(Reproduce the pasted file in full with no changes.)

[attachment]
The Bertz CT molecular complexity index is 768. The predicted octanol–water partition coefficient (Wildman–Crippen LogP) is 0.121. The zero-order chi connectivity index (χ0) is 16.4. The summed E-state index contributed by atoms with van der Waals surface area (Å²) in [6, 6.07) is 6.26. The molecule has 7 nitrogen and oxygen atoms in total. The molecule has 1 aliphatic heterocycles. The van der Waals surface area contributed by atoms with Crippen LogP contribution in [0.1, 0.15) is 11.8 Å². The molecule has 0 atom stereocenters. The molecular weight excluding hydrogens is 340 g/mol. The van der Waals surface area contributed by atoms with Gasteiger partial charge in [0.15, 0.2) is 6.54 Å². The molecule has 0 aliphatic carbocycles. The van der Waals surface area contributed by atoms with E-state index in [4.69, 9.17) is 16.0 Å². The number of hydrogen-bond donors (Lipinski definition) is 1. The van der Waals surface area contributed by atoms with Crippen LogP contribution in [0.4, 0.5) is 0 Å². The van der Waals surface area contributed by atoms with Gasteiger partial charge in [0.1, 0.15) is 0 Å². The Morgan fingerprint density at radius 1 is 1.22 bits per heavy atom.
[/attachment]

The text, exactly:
The Bertz CT molecular complexity index is 768. The predicted octanol–water partition coefficient (Wildman–Crippen LogP) is 0.121. The zero-order chi connectivity index (χ0) is 16.4. The summed E-state index contributed by atoms with van der Waals surface area (Å²) in [6, 6.07) is 6.26. The molecule has 7 nitrogen and oxygen atoms in total. The molecule has 1 aliphatic heterocycles. The van der Waals surface area contributed by atoms with Crippen LogP contribution in [0.1, 0.15) is 11.8 Å². The molecule has 0 atom stereocenters. The molecular weight excluding hydrogens is 340 g/mol. The van der Waals surface area contributed by atoms with Gasteiger partial charge in [0.15, 0.2) is 6.54 Å². The molecule has 0 aliphatic carbocycles. The van der Waals surface area contributed by atoms with E-state index in [4.69, 9.17) is 16.0 Å². The number of hydrogen-bond donors (Lipinski definition) is 1. The van der Waals surface area contributed by atoms with Crippen LogP contribution in [0.4, 0.5) is 0 Å². The van der Waals surface area contributed by atoms with Gasteiger partial charge in [0.1, 0.15) is 0 Å². The Morgan fingerprint density at radius 1 is 1.22 bits per heavy atom.